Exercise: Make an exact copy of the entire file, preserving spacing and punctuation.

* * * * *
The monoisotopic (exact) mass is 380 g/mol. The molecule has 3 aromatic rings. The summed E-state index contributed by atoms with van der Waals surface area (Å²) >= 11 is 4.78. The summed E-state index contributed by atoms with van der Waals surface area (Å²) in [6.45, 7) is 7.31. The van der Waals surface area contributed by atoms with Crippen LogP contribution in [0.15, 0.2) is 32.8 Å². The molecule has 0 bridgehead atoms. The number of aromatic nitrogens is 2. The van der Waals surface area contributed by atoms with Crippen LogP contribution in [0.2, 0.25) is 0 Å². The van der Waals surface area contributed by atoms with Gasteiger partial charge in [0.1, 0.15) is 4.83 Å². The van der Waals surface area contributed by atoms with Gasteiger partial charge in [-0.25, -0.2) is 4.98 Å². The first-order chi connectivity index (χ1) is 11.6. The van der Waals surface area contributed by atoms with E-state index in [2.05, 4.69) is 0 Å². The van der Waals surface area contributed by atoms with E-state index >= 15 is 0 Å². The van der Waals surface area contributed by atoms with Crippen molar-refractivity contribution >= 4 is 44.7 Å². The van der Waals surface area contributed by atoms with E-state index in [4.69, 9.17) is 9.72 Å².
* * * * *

The monoisotopic (exact) mass is 380 g/mol. The molecule has 3 aromatic rings. The summed E-state index contributed by atoms with van der Waals surface area (Å²) >= 11 is 4.78. The summed E-state index contributed by atoms with van der Waals surface area (Å²) in [6.45, 7) is 7.31. The van der Waals surface area contributed by atoms with Crippen LogP contribution in [0.15, 0.2) is 32.8 Å². The molecule has 0 bridgehead atoms. The number of aromatic nitrogens is 2. The van der Waals surface area contributed by atoms with Crippen LogP contribution in [0.2, 0.25) is 0 Å². The van der Waals surface area contributed by atoms with Gasteiger partial charge in [0.1, 0.15) is 4.83 Å². The van der Waals surface area contributed by atoms with Gasteiger partial charge in [-0.25, -0.2) is 4.98 Å². The first-order chi connectivity index (χ1) is 11.6. The van der Waals surface area contributed by atoms with E-state index in [2.05, 4.69) is 0 Å². The van der Waals surface area contributed by atoms with E-state index >= 15 is 0 Å². The van der Waals surface area contributed by atoms with Crippen molar-refractivity contribution >= 4 is 44.7 Å². The van der Waals surface area contributed by atoms with E-state index in [4.69, 9.17) is 9.72 Å².